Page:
Discovering Your Hidden Pockets of Fear

Dollarphotoclub_79747389_webI like to write about fear because so many of us are riddled with it in a myriad of different ways. Often we just push it aside or barely are aware that it’s there, lurking behind our actions. Here’s a quote I received in my email inbox from a newsletter recently that falls in this subject:

“Thinking about interior peace destroys interior peace. The patient who constantly feels his pulse is not getting any better.” — Hubert van Zeller

That’s a good quote for the hypochondriacs. Does this sound like you? I’ll tell you it certainly sounds like me! At any rate, I don’t know if this is correlated to my going off of Prozac about a year ago now (after being on it for about ten years), but recently I hit a time in my life where I felt I had so much fear over things that haven’t happened yet.

Not necessarily your paranoid, hypochondriac-fueled fear (although there was that, too), but fear over things like loss, and change. These are normal things to feel fear about — such as the loss of a loved one, fear of the unknown (that’s a big one for me), and especially fear that stems from the feeling of loss of control.  But, it was strange because it was such a subtle feeling that was just always sitting with me in the background, and I don’t know what triggered it, if anything.

I kept telling people I’d talk to, such as my best friend and people in my family, and I’d say “I just have so much fear. I don’t know why.” One of them said, “well at least you are aware of it and addressing it now.” While I agreed I was aware of it, I wasn’t sure I was necessarily addressing it just by acknowledging it, but I was hoping that it’d go away on its own. I did know that much of the fear was a general feeling out of control; as though acknowledging my place as a tiny pawn in the universe, and the universe could pull me any direction it wanted without me being able to do anything.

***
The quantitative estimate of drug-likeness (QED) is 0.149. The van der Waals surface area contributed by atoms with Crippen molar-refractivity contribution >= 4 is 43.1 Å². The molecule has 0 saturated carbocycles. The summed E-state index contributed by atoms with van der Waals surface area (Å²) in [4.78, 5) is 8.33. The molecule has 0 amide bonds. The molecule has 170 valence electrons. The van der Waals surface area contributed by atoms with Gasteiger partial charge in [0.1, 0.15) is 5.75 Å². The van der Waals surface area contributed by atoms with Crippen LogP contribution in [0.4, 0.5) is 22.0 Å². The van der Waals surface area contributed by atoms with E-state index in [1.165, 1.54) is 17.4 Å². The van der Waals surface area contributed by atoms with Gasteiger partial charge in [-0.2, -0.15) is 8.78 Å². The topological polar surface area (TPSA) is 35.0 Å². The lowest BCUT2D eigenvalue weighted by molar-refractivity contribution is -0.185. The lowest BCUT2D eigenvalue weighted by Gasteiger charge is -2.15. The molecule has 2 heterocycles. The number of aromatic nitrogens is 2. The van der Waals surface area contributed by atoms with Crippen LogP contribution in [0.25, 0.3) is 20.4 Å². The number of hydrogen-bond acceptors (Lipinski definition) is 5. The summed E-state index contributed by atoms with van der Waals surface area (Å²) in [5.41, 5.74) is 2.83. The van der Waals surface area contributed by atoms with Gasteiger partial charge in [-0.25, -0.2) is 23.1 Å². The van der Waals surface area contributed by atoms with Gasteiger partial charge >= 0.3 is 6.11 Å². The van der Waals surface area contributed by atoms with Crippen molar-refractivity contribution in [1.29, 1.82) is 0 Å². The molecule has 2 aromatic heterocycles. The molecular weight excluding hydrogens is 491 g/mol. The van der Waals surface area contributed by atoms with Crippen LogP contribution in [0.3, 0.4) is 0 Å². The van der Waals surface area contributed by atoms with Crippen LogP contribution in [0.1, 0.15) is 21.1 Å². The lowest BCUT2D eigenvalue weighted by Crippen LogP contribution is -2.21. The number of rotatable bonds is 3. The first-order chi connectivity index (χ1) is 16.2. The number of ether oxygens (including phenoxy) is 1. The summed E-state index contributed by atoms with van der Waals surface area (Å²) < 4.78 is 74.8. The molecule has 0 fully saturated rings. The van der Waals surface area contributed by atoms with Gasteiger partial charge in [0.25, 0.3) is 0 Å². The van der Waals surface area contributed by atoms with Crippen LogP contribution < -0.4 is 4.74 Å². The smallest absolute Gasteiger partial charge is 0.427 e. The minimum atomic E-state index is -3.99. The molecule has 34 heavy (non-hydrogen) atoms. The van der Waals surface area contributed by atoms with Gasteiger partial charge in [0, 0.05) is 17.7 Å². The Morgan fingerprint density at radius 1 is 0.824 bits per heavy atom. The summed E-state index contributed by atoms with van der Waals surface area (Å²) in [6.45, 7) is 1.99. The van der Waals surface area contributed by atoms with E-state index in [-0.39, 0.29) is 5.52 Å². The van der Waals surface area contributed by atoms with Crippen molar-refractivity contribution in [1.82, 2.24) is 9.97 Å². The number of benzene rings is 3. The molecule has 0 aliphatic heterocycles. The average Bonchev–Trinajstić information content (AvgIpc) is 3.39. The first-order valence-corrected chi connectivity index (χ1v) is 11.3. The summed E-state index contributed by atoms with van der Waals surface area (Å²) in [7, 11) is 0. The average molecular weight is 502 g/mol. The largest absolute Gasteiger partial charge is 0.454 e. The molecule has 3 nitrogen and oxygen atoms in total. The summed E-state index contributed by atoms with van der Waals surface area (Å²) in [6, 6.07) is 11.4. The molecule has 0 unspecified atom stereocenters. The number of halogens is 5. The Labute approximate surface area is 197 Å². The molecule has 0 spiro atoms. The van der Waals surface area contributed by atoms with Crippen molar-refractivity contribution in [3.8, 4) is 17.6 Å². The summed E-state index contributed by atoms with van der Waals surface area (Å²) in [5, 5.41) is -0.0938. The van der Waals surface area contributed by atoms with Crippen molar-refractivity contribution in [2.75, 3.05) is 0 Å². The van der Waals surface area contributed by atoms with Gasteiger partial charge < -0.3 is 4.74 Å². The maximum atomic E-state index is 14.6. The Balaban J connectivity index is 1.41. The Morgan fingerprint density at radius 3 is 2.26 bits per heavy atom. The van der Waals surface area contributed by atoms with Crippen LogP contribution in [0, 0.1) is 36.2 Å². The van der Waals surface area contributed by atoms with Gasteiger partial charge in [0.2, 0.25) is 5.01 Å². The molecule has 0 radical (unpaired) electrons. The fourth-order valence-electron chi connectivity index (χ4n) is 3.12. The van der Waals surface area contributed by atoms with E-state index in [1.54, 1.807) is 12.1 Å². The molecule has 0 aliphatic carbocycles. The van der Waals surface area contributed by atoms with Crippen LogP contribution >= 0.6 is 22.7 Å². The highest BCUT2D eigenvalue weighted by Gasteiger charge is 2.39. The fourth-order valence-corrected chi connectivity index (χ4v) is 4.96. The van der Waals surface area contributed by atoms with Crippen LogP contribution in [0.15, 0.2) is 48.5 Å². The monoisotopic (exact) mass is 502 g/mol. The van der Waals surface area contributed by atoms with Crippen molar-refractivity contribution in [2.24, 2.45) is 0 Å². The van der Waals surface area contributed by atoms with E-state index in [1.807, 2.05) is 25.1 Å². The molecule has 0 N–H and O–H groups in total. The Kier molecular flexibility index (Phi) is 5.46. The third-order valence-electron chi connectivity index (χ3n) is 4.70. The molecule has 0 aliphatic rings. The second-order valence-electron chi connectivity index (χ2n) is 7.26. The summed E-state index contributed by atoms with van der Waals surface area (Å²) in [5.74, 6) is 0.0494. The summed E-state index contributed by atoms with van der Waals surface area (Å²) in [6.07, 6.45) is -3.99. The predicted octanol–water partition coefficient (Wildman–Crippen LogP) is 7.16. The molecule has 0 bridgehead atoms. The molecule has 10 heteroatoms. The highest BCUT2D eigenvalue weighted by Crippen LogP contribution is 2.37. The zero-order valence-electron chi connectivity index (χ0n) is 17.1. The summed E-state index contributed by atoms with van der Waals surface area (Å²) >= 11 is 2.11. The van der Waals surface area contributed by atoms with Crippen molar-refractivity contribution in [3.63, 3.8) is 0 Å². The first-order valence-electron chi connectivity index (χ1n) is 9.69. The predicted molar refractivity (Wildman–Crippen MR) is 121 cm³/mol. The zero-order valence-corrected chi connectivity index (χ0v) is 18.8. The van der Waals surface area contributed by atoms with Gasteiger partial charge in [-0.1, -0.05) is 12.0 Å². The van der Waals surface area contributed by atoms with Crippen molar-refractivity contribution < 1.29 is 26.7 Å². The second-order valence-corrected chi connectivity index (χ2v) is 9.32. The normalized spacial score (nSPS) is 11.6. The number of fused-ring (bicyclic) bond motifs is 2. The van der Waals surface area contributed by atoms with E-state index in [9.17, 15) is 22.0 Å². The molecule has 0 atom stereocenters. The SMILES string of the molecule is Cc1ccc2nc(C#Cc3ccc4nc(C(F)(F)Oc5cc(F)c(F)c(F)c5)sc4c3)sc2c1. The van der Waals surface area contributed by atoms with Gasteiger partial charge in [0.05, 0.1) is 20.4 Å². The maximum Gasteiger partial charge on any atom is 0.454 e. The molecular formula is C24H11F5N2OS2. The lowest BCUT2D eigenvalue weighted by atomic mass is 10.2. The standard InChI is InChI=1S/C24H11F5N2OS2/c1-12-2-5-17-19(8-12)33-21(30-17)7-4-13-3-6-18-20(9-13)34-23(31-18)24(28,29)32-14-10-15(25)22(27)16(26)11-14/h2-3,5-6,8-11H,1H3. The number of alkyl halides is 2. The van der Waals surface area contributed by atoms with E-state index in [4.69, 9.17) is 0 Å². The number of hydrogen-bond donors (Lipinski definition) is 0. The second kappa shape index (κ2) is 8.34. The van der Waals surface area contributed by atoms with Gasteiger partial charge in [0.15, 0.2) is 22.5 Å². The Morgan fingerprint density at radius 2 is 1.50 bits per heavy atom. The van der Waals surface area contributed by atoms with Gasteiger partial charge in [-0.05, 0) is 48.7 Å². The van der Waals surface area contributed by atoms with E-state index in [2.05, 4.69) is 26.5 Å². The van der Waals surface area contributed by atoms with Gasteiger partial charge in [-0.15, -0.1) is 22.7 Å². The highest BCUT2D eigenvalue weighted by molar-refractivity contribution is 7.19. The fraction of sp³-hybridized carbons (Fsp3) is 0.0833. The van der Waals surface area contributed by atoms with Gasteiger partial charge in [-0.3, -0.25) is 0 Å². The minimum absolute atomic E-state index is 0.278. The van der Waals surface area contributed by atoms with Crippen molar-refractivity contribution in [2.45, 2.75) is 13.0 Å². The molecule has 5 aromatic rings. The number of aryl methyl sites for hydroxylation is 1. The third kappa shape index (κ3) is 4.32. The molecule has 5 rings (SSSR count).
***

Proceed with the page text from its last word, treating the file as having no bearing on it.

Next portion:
Fast forward til a month or two ago, and I was faced with a situation that made some of my fears feel more real. As though some of what I had feared was about to come to fruition, but it hadn’t quite yet. It was more like just a threat. But it made me take on the experience and contemplate it entirely; almost make myself live the reality of it in a sense (my brain off Prozac is good at putting myself in situations and living them out as though they were actually happening).

What this did for me though, was put me in a place where I had to actively deal with my fear. I had to think about it and come to terms with it. To practice letting go. I meditated on just that idea. I pictured myself being released into the vastness of space, over and over again. I also contemplated on the situation at hand and what I had feared for a few days, and then one night for a number of hours. I ended up crying really hard during this time, but it felt like such a release.

Ever since then, I’ve felt no “in the background” fears like I did before, whatsoever. Like it all disappeared. I suppose the key was realizing that it wasn’t one specific fear I had, but a general fear that manifested through many different things.

If you’re experiencing something similar, try meditating on letting go, and meditate in such a way that works for you. If you aren’t used to meditating or haven’t done it before, you don’t really need to do anything special. What’s important is getting in the mental time every day to deal with your issues. Just pushing them aside will only make it worse.

 

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